CDC: Four People Infected With Coronavirus Version Seen in Mink
Samples of the virus collected from four infected people had two mutations previously identified in farmed mink in Europe
TUESDAY, April 19, 2022 (HealthDay News) -- At least four people in Michigan infected with a version of the coronavirus found mostly in mink are the first known cases of possible animal-to-human transmission of the virus in the United States.
The cases occurred in the first year of the pandemic and the U.S. Centers for Disease Control and Prevention confirmed Monday that they contained the same version of the coronavirus observed mostly in mink, The New York Times reported. Two of the infected people worked at a Michigan mink farm where a coronavirus outbreak had occurred, while the other two had no known connection to the farm. The first three cases were reported last year.
In early October 2020, Michigan officials announced that the virus had been detected in mink on a local farm and that several of the animals had died. Upon the state's request, the CDC sent a team to help investigate the outbreak. In March 2021, the CDC updated its website to note that a "small number of people" had contracted a version of the virus that "contained unique mink-related mutations," The Times reported. "This suggests mink-to-human spread might have occurred," the agency said, noting that all of the human patients had recovered.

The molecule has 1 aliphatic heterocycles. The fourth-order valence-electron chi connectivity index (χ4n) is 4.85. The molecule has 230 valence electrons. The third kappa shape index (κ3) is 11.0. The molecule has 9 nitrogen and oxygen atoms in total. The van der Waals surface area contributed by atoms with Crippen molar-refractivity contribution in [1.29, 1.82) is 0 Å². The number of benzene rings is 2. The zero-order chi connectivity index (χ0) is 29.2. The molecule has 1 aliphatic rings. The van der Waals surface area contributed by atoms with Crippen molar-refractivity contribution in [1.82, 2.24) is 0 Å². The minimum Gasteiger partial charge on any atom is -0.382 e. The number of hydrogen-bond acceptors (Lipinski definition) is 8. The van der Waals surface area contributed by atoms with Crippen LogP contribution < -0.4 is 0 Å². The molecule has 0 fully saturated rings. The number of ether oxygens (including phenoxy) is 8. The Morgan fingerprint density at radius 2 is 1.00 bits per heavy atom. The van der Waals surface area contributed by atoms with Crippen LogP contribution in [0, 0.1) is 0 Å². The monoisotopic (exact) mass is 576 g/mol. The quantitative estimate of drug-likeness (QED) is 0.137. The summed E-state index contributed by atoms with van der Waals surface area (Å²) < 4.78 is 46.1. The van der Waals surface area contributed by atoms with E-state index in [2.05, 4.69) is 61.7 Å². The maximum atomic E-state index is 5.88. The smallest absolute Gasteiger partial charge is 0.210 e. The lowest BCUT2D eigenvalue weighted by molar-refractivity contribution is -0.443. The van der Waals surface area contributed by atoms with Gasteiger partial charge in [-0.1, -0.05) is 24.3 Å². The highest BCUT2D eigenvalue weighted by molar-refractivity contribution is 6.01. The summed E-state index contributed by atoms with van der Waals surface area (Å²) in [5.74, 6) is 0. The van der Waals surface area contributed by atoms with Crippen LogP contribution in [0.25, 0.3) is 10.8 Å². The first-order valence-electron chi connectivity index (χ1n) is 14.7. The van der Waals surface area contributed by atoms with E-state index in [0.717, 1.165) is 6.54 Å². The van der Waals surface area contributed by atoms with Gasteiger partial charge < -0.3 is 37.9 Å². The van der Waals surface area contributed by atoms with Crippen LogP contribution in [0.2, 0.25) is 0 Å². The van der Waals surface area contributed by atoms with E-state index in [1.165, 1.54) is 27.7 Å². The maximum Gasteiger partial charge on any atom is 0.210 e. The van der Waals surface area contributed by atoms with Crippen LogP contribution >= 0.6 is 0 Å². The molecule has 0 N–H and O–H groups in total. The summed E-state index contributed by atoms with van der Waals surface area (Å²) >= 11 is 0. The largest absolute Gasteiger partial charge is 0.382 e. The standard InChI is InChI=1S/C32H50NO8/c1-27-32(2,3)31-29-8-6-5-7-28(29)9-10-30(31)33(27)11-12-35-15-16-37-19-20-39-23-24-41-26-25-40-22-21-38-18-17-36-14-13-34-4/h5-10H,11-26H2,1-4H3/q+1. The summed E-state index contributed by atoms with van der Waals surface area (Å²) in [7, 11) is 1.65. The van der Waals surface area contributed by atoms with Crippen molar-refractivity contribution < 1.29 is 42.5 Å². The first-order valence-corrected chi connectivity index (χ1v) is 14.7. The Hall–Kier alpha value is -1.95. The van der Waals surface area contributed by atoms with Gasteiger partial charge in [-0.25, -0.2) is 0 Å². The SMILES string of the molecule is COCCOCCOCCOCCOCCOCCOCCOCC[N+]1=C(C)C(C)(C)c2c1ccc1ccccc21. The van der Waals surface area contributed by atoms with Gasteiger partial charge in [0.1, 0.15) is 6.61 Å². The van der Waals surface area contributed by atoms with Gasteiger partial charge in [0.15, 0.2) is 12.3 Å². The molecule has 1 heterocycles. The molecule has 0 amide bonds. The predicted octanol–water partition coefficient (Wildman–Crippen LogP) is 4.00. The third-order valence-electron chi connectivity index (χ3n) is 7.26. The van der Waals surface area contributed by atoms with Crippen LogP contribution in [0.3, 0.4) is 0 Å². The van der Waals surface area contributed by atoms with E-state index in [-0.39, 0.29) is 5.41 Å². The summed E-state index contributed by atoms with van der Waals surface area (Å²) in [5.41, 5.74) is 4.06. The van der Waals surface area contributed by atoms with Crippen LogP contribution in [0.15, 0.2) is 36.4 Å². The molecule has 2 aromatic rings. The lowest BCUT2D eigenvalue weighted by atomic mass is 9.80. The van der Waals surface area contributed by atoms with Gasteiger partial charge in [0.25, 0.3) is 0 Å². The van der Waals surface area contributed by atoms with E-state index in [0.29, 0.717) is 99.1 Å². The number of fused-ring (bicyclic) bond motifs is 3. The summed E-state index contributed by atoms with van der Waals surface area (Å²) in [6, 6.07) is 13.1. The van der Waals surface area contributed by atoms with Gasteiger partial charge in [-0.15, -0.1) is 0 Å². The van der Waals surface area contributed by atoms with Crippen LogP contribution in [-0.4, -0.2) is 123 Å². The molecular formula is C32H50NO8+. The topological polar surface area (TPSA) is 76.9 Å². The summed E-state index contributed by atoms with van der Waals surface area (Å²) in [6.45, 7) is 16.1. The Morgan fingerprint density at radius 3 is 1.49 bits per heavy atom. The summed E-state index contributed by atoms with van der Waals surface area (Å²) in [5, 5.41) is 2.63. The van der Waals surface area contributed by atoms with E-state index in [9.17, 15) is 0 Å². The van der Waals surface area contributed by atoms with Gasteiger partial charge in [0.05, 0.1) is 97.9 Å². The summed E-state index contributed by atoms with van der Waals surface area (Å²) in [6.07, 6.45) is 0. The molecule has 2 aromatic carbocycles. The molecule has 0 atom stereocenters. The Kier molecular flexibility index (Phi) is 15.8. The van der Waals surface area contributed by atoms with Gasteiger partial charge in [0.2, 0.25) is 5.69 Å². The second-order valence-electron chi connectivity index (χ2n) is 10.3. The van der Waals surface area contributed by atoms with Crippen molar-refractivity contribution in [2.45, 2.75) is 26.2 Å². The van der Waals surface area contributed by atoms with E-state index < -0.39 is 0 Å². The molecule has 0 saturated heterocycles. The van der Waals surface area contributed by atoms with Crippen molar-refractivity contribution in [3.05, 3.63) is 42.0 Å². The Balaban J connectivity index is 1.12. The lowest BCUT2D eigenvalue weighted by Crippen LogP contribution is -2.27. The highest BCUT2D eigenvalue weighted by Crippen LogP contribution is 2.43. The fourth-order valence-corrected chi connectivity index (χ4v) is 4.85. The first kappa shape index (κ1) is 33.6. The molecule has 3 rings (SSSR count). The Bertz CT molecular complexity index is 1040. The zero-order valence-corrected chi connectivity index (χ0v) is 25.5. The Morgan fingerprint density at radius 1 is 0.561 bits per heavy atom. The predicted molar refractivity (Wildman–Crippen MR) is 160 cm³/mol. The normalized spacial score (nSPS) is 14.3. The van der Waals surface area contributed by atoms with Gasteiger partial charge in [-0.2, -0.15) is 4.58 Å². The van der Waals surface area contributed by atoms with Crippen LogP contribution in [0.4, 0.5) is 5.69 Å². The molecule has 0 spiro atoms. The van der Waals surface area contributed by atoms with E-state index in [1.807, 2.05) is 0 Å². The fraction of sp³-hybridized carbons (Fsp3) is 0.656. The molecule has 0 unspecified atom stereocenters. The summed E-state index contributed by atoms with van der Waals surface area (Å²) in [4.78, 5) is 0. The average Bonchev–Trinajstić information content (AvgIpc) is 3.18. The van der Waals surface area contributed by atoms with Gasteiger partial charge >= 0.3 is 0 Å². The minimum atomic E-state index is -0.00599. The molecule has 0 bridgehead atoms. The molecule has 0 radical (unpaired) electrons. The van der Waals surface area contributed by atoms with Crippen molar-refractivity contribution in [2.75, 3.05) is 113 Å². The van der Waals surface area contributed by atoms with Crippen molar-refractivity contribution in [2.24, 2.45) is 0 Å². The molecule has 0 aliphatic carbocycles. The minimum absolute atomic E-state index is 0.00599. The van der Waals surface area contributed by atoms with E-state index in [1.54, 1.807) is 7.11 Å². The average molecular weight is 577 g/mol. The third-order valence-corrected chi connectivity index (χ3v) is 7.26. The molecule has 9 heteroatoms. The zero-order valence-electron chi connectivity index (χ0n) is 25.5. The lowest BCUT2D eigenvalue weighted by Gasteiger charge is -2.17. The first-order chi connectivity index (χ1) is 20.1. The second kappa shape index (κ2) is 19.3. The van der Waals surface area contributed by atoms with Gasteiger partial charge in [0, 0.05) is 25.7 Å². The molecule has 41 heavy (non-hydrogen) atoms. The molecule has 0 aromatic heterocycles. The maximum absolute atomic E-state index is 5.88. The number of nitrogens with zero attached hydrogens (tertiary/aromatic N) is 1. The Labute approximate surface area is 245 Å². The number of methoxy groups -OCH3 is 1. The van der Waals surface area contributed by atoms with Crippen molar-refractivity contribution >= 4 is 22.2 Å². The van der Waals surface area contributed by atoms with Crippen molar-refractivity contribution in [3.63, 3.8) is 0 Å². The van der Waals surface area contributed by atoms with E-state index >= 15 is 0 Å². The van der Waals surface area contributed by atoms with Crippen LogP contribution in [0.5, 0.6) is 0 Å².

Samples of the virus collected from the four infected people had two mutations previously identified in farmed mink in Europe and people associated with those farms. In November 2020, officials in Denmark culled thousands of mink because virus mutations seen in the animals posed a threat to future vaccine effectiveness.
"This, in addition to the mink farm workers testing positive for COVID-19 after the mink herd had begun experiencing illness and increased mortality, suggests that the most likely hypothesis is that the workers were infected after contact with mink on the farm," Casey Barton Behravesh, D.V.M., director of the CDC One Health Office, told The Times. However, she added that because "there are few genetic sequences available from the communities around the farm, it is impossible to know for sure whether the mutations came from mink on the farm or were already circulating in the community."